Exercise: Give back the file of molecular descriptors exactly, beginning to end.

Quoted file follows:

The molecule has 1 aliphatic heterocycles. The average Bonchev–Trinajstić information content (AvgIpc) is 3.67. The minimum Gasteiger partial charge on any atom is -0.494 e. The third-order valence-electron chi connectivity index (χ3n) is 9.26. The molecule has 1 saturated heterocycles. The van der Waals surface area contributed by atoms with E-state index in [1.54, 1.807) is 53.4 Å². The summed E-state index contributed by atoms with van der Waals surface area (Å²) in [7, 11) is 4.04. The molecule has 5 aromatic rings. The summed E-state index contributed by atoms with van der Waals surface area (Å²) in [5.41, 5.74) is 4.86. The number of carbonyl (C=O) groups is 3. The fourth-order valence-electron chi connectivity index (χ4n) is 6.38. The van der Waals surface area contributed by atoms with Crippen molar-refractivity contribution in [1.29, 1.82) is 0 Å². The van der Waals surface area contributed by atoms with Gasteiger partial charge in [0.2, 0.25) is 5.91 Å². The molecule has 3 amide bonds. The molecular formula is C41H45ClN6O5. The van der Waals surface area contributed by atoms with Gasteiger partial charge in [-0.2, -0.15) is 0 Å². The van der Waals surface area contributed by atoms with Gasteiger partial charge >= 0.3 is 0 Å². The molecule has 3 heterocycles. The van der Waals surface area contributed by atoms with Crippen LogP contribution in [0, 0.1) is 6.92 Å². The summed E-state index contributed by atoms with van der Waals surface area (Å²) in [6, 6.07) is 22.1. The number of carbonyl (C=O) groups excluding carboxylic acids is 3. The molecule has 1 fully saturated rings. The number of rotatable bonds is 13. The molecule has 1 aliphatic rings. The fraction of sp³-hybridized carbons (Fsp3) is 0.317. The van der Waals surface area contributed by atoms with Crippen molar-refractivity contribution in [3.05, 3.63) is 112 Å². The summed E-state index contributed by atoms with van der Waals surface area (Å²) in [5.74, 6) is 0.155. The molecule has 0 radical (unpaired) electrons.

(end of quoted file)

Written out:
The molecule has 1 aliphatic heterocycles. The average Bonchev–Trinajstić information content (AvgIpc) is 3.67. The minimum Gasteiger partial charge on any atom is -0.494 e. The third-order valence-electron chi connectivity index (χ3n) is 9.26. The molecule has 1 saturated heterocycles. The van der Waals surface area contributed by atoms with E-state index in [1.54, 1.807) is 53.4 Å². The summed E-state index contributed by atoms with van der Waals surface area (Å²) in [7, 11) is 4.04. The molecule has 5 aromatic rings. The summed E-state index contributed by atoms with van der Waals surface area (Å²) in [5.41, 5.74) is 4.86. The number of carbonyl (C=O) groups is 3. The fourth-order valence-electron chi connectivity index (χ4n) is 6.38. The van der Waals surface area contributed by atoms with Crippen molar-refractivity contribution in [1.29, 1.82) is 0 Å². The van der Waals surface area contributed by atoms with Gasteiger partial charge in [0.2, 0.25) is 5.91 Å². The molecule has 3 amide bonds. The molecular formula is C41H45ClN6O5. The van der Waals surface area contributed by atoms with Gasteiger partial charge in [-0.2, -0.15) is 0 Å². The van der Waals surface area contributed by atoms with Gasteiger partial charge >= 0.3 is 0 Å². The molecule has 3 heterocycles. The van der Waals surface area contributed by atoms with Crippen LogP contribution in [0, 0.1) is 6.92 Å². The summed E-state index contributed by atoms with van der Waals surface area (Å²) in [6, 6.07) is 22.1. The number of carbonyl (C=O) groups excluding carboxylic acids is 3. The molecule has 1 fully saturated rings. The number of rotatable bonds is 13. The molecule has 1 aliphatic rings. The fraction of sp³-hybridized carbons (Fsp3) is 0.317. The van der Waals surface area contributed by atoms with Crippen molar-refractivity contribution in [3.05, 3.63) is 112 Å². The summed E-state index contributed by atoms with van der Waals surface area (Å²) in [5.74, 6) is 0.155. The molecule has 0 radical (unpaired) electrons.